ICAP Patent Brokerage has announced it will auction the license to patents on a system to improve Internet page rankings.
Google’s (News - Alert) PageRank orders pages according to the probability that a user will land on a certain page via any number of sequences that link to that page. The algorithm, however, assumes the user selects links at random with every link assigned an equal probability of being selected – something this patent seeks to amend by including a variable that represents the probability that the user will select any individual link leading up to the page.
This probability is calculated by simply counting the number of times a particular link led a user to a given source.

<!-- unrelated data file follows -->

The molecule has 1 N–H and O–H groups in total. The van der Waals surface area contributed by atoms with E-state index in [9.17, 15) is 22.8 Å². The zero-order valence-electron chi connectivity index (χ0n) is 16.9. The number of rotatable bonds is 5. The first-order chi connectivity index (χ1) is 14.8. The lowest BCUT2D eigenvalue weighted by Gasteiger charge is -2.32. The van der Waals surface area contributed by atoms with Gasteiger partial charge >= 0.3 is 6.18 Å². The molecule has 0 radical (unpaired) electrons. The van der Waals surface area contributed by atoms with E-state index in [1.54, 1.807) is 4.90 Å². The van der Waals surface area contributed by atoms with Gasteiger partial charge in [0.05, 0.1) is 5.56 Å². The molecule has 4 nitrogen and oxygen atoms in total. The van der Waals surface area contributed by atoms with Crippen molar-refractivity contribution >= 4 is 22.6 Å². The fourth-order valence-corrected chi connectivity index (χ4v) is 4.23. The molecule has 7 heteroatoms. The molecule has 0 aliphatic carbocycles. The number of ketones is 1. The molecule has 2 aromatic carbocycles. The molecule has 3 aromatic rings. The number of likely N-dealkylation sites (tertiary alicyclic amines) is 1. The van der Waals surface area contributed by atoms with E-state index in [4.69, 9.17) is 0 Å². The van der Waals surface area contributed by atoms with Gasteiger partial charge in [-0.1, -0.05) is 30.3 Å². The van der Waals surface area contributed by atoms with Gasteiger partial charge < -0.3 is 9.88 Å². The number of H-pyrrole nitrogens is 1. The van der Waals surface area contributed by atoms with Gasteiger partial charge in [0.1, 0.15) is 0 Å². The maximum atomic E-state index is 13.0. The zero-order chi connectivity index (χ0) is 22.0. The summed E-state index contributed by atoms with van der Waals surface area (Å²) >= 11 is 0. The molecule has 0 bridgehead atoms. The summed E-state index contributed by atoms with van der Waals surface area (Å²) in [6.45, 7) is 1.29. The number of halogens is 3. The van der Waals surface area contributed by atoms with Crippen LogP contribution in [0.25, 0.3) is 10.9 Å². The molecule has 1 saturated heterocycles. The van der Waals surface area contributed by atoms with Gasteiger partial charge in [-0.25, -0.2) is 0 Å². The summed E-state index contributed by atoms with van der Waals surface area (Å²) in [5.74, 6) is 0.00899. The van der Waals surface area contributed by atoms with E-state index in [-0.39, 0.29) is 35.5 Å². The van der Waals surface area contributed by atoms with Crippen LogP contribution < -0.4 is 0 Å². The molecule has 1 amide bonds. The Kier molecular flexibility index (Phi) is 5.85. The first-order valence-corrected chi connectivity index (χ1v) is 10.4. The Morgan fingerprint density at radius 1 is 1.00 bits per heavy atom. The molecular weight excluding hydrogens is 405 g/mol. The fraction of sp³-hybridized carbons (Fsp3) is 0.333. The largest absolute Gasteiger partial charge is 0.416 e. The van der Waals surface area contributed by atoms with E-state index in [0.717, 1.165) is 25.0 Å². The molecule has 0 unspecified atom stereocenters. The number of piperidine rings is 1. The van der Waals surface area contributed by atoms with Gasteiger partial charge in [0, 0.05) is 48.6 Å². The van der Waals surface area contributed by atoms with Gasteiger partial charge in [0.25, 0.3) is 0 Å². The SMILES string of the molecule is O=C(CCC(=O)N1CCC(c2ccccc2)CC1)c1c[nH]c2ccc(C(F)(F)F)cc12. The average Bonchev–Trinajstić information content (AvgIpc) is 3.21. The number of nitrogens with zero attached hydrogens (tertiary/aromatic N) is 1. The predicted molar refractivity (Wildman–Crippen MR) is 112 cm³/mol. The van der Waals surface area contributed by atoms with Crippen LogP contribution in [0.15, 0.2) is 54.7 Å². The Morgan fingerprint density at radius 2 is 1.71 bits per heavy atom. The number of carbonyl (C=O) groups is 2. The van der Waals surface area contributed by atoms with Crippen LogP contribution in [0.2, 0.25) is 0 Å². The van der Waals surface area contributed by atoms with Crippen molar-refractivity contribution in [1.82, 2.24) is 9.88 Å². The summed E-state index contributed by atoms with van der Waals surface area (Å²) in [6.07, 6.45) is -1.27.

The process will most likely rely on the computing power of the user – specifically an extension or a cookie loaded on the user’s Web browser that “observes” his or her browsing habits. The counts, in turn, can be stored and analyzed throughout the network according to a distributed hash table.
The upside to this system is that it would provide a real-world assessment of page rankings according to how popular they actually are, as opposed to the more abstract model currently in use, which does not differentiate between links to popular sources and links to spam sources (though it would be susceptible to “bot users”).
But if widely implemented, this system might face resistance from concerned users, privacy advocate groups, and governments – a situation with which Google, who is selling the patent, is all too familiar.
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Edited by Braden Becker